- Booster Gold
Volume 1, Issue 2, March 1986
Released December 12, 1985
Cover Price: 75¢
Guide Price: $3.00 (as of 2013)
Hero: Booster Gold
Villains: 1000, Blackguard, Director of Death, Mindancer
Supporting: Cindy Mills, Dirk Davis, Doctor Klyburn, Jack & Jill, Myron, Rose Forrest, Sam Carson, Skeets I, Skip Andrews, Trixie Collins
Setting: Metropolis, DCU, USA, 20th-century
Cover Description: Booster Gold battles both Blackguard and Mindancer in front of a prison (presumably Metropolis Prison Complex) as Skeets is seemingly destroyed.
Brief Synopsis: After last issue's defeat, Booster laments his loneliness and his separation from his family. Later, while filming a television commercial near a prison, Booster again meets and battles Blackguard and Mindancer.
Issue Summary: Reveal Potential Spoilers
Booster Gold's role in this story:
Featured (Booster Gold plays a prominent role)
Costume Worn: MARK I power-suit
This story has been reprinted in:
Showcase Presents: Booster Gold (2008)
Page 2, panel 7
MEET THE PRESS: Though Booster is badly injured, he refuses to let Skeets help him until after he has spoken to the assembled Metropolis news media.
Page 4, panel 1
Booster is accused of being a glory hound first and a hero second by Sam Carlson of Metropolis Today. This is the first time that this soon-to-be-common accusation is leveled against Booster Gold. It is a charge that he has always had difficulty defending himself against. This is another parallel between Booster Gold and Superman: as a reporter himself, Superman is generally well-received by the press. The media is far more critical of Booster Gold.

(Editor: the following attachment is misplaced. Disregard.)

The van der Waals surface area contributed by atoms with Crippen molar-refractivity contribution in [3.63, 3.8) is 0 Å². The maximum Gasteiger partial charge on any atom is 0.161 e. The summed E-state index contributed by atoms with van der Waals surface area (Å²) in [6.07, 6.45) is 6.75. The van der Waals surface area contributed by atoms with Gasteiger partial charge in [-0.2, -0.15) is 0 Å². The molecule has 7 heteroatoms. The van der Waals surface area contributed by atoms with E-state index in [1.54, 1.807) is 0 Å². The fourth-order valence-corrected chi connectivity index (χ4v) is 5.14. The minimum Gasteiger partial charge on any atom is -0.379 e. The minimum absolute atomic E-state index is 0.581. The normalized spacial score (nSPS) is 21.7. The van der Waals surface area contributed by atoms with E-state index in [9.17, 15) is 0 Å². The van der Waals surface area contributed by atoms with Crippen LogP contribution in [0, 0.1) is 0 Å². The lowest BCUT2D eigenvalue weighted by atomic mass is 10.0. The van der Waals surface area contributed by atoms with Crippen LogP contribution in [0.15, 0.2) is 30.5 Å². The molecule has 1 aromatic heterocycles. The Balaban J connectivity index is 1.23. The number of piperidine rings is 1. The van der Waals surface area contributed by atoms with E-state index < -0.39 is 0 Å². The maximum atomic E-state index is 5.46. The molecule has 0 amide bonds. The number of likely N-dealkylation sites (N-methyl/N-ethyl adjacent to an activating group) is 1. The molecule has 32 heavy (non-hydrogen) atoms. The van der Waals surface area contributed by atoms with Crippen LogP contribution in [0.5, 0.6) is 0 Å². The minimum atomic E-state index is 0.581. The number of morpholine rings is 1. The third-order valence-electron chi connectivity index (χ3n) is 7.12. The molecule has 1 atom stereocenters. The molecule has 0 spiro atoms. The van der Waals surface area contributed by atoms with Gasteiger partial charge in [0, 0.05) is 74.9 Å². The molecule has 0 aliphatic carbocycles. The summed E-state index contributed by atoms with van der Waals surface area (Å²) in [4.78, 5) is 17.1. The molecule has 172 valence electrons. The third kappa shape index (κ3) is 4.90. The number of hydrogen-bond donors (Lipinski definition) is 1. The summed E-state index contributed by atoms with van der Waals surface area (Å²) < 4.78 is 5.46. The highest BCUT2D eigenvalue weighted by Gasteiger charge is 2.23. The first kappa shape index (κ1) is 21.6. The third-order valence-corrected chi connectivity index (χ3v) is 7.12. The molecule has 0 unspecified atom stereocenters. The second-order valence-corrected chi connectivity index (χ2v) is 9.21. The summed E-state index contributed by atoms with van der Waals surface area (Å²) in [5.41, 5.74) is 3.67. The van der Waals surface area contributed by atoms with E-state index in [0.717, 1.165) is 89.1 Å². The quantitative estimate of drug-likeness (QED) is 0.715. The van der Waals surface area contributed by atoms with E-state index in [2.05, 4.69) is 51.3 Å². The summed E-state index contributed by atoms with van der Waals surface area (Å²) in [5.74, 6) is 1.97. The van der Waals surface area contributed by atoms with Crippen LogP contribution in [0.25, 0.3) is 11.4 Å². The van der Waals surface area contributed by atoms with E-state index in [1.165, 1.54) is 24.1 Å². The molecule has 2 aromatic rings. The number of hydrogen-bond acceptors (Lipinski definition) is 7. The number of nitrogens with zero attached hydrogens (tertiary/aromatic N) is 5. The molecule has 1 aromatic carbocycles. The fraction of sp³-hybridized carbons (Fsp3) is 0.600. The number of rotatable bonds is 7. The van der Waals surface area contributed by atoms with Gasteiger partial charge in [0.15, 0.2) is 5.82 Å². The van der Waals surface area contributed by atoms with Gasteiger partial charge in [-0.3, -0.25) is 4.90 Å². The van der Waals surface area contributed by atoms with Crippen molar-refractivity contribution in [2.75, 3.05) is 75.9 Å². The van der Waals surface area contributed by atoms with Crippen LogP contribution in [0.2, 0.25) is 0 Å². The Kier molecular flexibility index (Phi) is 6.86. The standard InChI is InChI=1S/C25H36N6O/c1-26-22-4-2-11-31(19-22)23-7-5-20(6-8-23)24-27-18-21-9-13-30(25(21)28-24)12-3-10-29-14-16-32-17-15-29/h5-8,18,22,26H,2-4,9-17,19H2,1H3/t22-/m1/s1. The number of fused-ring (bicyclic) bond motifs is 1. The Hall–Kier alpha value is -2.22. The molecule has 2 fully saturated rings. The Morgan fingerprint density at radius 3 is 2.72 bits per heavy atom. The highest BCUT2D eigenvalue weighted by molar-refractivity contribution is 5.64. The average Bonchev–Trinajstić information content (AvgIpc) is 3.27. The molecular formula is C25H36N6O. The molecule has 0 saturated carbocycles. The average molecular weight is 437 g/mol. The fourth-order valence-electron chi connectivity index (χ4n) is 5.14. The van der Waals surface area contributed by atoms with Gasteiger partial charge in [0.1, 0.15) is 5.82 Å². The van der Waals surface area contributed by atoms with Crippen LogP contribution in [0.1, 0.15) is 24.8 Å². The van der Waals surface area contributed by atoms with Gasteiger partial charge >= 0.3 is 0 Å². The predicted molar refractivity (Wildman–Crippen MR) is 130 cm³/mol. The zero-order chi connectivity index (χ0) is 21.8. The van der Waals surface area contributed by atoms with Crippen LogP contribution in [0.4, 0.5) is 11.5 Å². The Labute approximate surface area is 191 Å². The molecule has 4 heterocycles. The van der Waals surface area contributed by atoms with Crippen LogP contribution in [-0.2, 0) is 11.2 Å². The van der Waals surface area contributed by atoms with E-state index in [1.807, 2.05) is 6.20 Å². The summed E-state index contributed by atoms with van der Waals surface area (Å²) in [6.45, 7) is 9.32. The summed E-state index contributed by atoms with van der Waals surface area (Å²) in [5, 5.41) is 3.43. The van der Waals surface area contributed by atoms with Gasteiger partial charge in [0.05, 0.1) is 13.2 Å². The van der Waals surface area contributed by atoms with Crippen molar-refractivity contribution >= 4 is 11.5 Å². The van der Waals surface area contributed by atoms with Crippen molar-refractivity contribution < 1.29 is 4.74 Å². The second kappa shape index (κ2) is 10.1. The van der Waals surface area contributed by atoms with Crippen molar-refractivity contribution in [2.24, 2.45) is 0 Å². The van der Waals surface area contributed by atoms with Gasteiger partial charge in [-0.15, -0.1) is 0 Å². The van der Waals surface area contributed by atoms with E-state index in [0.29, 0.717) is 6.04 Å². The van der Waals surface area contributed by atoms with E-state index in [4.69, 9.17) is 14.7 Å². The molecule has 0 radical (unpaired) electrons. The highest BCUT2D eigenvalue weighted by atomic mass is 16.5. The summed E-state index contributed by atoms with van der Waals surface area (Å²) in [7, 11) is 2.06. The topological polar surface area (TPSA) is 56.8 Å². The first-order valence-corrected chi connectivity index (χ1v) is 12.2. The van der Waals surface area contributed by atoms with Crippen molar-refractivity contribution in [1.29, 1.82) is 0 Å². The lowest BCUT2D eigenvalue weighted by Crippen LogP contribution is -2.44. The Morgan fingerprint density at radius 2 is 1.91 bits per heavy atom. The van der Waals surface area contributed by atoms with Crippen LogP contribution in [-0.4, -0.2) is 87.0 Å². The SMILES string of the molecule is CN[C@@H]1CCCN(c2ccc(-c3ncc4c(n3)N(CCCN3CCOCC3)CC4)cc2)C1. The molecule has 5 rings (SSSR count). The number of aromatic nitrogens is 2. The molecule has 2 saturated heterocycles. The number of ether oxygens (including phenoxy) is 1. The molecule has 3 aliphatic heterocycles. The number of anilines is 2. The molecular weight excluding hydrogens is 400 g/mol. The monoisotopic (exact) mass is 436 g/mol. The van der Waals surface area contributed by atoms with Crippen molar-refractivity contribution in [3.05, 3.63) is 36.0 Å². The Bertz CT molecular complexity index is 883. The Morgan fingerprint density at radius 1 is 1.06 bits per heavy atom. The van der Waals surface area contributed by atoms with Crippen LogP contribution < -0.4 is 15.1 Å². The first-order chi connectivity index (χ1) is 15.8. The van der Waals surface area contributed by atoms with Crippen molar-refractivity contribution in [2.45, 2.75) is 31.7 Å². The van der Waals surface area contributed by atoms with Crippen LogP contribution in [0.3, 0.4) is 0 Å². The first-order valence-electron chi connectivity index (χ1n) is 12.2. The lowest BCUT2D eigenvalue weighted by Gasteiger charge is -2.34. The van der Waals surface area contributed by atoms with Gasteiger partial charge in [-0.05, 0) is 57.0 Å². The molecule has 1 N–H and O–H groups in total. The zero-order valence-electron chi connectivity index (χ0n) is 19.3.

Page 4, panel 8
Reilleau Towers is revealed to be the name of the building housing the offices of Goldstar, Inc. Located in the Business District of Metropolis, Reilleau Towers houses two dental clinics, three law offices, the McLellan and Johnson Advertising Agency, and other businesses (from Booster Gold #11, page 17).
Page 5, panel 1
Second appearance of Mindancer (still unnamed). Mindancer is in Metropolis' Centennial Park, the largest park in one of the DC universe's largest cities. The park is based on Central Park in New York City, and in recent years statues of Superman and Superboy have been erected here.
Page 5, panel 5
Mindancer enters a secret tunnel to the underground headquarters of the 1000. The entrance is in the base of a statue engraved with the partially visible words "Centennial Park, Established 187-." The final number of the year is off-panel. Though it appears that the statue may depict a horse, in the next issue, the statue will be revealed as a frontiersman holding a rifle, which is a very good way to keep the entrance to a secret underground lair a secret.